‘Romeo and Juliet’ written by the great man William Shakespeare is a title that everyone knows about. It’s a story that talks about both love and conflict in different types of relationships. Parental relationships are an eternal issue which often involves tensions even conflict. Relationships differ even today between parent and child, and the way it may be interpreted is affected by women’s role in society in Elizabethan England. In Elizabethan England, women were expected to adjust social restrictions by showing obedience and respect to the men in their lives. We describe this as being a patriarchal society, where men are more dominant. In Romeo and Juliet, Shakespeare explores the effects of being part of a patriarchal society. In this assessment, I will examine just how the way Shakespeare presents the relationship from the literary heritage between Juliet and Lord/Lady Capulet with backed evidence.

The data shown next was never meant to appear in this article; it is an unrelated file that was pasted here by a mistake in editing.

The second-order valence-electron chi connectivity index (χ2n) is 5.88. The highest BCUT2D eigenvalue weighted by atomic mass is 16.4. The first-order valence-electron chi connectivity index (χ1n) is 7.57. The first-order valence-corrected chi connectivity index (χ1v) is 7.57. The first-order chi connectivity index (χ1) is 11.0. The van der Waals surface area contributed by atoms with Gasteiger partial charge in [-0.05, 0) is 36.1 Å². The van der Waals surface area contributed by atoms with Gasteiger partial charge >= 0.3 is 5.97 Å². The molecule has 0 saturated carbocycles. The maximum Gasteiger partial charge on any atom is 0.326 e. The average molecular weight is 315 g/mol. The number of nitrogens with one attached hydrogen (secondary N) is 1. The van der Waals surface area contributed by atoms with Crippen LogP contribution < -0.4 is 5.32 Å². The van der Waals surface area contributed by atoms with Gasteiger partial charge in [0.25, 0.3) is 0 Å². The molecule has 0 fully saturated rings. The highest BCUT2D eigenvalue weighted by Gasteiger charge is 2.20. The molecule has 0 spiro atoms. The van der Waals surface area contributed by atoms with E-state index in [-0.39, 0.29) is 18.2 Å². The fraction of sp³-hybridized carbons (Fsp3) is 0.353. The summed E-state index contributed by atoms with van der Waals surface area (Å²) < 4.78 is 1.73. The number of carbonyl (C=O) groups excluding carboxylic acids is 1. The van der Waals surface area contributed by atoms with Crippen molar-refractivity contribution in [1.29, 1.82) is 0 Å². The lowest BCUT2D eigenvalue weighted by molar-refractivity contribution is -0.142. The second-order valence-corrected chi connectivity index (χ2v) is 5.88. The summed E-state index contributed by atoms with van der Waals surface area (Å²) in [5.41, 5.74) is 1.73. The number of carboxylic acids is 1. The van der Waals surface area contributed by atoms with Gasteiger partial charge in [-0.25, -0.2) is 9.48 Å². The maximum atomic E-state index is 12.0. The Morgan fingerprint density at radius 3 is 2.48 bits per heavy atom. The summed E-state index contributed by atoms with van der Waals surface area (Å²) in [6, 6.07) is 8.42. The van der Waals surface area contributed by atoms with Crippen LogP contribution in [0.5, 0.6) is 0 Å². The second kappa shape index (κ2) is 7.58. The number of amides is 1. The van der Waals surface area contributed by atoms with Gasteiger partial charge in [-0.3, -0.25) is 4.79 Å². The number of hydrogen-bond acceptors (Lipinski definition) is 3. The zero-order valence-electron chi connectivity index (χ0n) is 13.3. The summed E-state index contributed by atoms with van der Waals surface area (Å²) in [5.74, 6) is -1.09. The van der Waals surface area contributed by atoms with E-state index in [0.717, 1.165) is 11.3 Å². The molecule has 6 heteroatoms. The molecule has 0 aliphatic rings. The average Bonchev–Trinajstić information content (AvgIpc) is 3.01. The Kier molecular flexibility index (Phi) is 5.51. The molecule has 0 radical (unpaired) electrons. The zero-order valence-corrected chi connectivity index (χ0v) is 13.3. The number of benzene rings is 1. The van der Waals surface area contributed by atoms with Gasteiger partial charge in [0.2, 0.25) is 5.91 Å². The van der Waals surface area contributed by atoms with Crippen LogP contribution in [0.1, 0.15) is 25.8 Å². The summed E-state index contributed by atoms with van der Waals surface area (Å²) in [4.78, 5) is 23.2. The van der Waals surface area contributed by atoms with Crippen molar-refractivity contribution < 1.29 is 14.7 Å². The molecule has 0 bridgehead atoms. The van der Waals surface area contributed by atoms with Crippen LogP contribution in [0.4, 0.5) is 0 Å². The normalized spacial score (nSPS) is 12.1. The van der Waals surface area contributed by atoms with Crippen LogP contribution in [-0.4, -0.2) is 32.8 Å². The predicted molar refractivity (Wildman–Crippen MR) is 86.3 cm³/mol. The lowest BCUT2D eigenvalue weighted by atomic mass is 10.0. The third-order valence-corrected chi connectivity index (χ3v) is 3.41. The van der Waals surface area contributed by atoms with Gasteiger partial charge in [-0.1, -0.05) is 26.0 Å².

Lord Capulet: the very wealthy patriarch of the Capulet family, he is the character who is as rightfully dominant and says the final word; he is the man of the house, stronger than his wife and Juliet. What the alpha male of the house said was certain and not arguable; any argument against his word would suffer drastic consequence, as we later discover in Juliet’s revolt and rebellion to marrying Paris. In Act One, Scene 2, Capulet and Paris are discussing whether Juliet can be married; Lord Capulet is uncertain and persuasive in allowing his daughter to cherish her childhood before getting married too young. Furthermore, Capulet says: ‘My child is yet a stranger in the world’. From the moment I read it, the word that catches my attention is ‘stranger’. This suggests that she hasn’t experienced much in her life. In addition, Capulet says: ‘And too soon marred are those so early made’. The word ‘marred’ means